Madejski Stadium and Reading FC logo

Madejski Stadium, Reading

Reading FC vs. Sheffield Wednesday FC
Sky Bet Championship

A saga with more twists and turns than Gareth Bale's finally reached its conclusion just days before the start of the new season. A summer of where I fretted over which team will probably be the least shit to watch week in, week out was whittled down to just one, my beloved Reading. Hello darkness, my old friend.

The Fanstore outside the Madejski Stadium
The store is 'mega' no more, despite kicking all the London Irish stuff into touch.

Quoting 'The Sound of Silence' seems appropriate when describing the Madejski Stadium, since it's become the sound most commonly associated with the venue.

A barren few years with no direction (the inexplicable third placed finish in 2017 where Jaap Stam bored the rest of the Championship into submission not included) have seen crowds dwindle away and edge back to their Premier League clubs of choosing. Reading is an extremely fickle town.

Fan park with street food vendors outside Madejski Stadium
There might be more entertainment to be found outside the ground this year.

Choosing my season ticket proved to be a tougher choice than anticipated. I had always said I'd snap up a season ticket at the Madejski in what seemed like the likely event of relegation last season, I told you we were fickle people. Then the bastards did just enough to stay up (I can't complain about that), and threw my 2019/20 plans into disarray.

Club 1871 in the South Stand at Madejski Stadium
Sorry, when was the club formed?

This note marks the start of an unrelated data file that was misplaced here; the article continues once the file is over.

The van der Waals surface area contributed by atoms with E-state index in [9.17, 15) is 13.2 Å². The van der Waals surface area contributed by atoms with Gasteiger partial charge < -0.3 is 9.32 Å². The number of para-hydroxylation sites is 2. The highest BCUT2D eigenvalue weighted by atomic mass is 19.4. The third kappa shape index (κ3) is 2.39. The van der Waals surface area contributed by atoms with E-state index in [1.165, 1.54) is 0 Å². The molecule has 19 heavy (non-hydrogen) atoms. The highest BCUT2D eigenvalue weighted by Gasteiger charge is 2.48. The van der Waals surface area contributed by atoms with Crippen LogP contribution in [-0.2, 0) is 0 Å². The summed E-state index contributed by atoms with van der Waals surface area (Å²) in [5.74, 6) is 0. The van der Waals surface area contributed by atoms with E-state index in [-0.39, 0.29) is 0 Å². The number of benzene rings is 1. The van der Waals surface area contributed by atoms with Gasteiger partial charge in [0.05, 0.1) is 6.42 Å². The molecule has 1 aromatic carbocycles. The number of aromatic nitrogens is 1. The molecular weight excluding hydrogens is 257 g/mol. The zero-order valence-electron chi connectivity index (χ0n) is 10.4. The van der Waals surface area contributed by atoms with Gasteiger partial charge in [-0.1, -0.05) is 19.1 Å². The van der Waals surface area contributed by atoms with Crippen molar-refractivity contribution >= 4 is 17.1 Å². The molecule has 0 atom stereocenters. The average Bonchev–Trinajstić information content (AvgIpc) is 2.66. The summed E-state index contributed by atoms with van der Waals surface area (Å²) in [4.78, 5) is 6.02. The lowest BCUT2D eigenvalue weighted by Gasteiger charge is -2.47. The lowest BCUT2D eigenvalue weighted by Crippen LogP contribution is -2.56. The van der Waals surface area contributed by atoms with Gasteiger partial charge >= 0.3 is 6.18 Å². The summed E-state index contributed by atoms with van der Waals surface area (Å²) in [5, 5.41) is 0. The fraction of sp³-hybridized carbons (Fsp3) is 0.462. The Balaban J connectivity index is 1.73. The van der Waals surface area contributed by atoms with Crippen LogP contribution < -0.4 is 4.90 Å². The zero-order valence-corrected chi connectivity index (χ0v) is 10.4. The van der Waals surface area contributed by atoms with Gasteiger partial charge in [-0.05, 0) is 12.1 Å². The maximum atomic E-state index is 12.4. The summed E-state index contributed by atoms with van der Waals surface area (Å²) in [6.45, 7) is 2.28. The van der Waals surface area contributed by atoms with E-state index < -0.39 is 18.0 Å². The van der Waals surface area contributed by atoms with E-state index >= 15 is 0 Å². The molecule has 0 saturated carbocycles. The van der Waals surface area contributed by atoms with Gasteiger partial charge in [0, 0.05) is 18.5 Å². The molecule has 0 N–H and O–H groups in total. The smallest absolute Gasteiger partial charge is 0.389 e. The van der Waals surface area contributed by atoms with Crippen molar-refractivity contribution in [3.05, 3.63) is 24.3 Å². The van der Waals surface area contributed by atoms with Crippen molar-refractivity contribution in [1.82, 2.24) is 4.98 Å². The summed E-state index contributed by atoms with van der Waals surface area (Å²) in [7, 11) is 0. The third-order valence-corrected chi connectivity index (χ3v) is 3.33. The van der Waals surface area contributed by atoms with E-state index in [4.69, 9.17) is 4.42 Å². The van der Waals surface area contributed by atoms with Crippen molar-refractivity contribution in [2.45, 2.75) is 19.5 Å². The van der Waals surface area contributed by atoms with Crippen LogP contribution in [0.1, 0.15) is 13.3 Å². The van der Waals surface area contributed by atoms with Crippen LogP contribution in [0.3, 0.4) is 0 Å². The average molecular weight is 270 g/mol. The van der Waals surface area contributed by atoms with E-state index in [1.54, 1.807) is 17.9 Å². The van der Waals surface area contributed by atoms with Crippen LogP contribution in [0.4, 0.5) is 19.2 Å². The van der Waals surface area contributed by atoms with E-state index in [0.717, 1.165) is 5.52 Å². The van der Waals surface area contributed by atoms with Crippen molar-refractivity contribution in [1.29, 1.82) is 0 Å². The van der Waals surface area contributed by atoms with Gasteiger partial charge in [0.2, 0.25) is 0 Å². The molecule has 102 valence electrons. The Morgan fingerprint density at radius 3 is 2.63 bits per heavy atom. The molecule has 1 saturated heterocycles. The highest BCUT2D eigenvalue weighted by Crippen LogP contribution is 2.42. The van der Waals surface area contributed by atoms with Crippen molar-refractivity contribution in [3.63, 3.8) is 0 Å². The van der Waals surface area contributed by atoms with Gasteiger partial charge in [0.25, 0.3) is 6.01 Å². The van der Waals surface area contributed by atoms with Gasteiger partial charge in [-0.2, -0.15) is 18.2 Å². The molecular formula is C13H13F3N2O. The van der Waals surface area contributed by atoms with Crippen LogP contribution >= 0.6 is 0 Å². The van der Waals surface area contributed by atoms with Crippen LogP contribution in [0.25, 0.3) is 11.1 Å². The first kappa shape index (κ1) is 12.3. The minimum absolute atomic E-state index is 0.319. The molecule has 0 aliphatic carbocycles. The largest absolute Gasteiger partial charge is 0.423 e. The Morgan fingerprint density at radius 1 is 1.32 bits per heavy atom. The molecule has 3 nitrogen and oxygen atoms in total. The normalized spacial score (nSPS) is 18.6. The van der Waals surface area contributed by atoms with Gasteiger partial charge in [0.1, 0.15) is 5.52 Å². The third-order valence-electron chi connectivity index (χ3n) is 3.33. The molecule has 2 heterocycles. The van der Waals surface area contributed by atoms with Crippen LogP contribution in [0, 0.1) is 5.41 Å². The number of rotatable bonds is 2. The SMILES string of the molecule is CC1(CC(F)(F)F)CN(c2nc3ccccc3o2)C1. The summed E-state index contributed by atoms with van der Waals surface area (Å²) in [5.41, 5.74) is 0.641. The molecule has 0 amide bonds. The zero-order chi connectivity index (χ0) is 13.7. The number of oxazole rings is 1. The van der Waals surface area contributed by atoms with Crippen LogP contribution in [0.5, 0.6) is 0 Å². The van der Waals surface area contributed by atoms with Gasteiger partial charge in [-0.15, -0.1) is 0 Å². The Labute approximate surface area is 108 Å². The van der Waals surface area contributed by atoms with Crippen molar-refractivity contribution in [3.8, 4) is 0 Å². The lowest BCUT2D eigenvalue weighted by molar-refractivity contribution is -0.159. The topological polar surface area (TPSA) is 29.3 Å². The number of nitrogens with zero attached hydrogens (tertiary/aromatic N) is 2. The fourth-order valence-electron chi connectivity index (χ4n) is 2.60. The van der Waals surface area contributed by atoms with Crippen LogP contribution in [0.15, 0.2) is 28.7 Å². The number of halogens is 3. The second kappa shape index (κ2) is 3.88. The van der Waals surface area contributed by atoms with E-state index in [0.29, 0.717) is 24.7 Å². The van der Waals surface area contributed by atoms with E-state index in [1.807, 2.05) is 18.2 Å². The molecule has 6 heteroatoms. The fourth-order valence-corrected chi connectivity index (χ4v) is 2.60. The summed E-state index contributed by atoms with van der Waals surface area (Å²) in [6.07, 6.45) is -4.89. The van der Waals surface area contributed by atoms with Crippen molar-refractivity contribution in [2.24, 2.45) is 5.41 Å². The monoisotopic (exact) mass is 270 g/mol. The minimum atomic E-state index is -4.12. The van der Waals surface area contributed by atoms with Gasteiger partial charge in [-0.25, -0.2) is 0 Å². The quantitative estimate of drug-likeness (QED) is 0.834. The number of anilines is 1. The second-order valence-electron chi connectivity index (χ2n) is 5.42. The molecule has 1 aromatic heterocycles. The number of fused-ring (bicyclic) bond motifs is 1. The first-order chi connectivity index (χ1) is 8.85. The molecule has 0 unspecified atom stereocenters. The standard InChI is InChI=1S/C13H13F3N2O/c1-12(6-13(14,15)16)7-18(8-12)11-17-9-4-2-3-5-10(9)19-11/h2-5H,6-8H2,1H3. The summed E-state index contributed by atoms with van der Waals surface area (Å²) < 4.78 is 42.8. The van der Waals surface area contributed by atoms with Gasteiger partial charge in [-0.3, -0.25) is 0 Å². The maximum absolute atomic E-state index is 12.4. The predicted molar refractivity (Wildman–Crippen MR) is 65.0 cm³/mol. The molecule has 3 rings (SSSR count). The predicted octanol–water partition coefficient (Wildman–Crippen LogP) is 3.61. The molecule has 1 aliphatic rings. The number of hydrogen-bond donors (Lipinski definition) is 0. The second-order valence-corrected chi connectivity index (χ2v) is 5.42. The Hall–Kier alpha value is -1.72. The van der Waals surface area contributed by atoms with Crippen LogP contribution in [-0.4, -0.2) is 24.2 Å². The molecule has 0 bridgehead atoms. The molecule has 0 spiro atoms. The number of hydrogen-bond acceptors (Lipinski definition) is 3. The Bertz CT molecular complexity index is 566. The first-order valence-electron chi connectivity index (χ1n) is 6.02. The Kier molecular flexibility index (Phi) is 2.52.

Non league football is fun, and I gave serious consideration to Bracknell Town (the ticket didn't really work out to be cost effective in the likely event I missed a game or five) or even Slough Town. But Maidenhead and Reading are the two teams I have the most connection to, so it was only ever a two horse race.

And so, after being distinctly underwhelmed by two Maidenhead friendlies, coupled with a misguided belief that Reading might just spring a surprise this year based on zero evidence, the Royals emerged victorious. Plus a three year gap since my last season ticket here seemed like long enough and I was itching to get back.

View of the pitch at Madejski Stadium
The dark cloud of doom returns to haunt the Madejski Stadium.

What I did not factor in, however, was my preparation for the new season being disrupted by a dislocated knee. Armed with two crutches and no friends, I was really regretting booking that season ticket so far up the Eamonn Dolan Stand.

It also meant I was forced to endure the bus to the stadium, rather than parking for free at the World Turned Upside Down pub and pretending to act like a paying customer there. Matchday buses are kind of like a hop-on, hop-off bus you get in tourist hotspots. Only they are slightly cheaper and provide you with an audio guide. And instead of taking in the spectacular architecture of Munich or Bath, I was instead stuck with looking at all the scenery of Lower Earley. But hey, at least I got a seat in the priority section.

Video screen at Madejski Stadium
Nothing says modern like a video screen that's impossible to read from anywhere.

Fortunately, the Madejski Stadium is not like the Sixfields Stadium (I went when I was 13 and there was no legroom even then, and I've grown at least another foot since), Kenilworth Road (watched the game on tiptoes), Loftus Road (rested my chin on my knees), or any other stadium built before 1994 when people attending football matches must have all been midgets, so there is a decent amount of legroom.

View of the West Stand at the Madejski Stadium
View towards the West Stand, my original home.

Even more fortunate, the Madejski Stadium is not like Old Trafford or Anfield where people actually attend the matches, so my antisocial choice to sit as far away from anybody as possible allowed me to a) rest my crutches under numerous seats without bothering people, and b) drape my lame leg over the seat in front. God bless you, Reading.

Useless information about Madejski Stadium

Address: Junction 11 (M4), Reading, Berkshire, RG2 0FL
Capacity: 24,161
Pitch Type: Grass
Ticket Price: £345 for a whole bloody season of this (Eamonn Dolan Stand)
Programme: £3, 68 pages
Cheapest Pint: £4.80

Reading FC Season Ticket

Reading FC 2019/20 season programme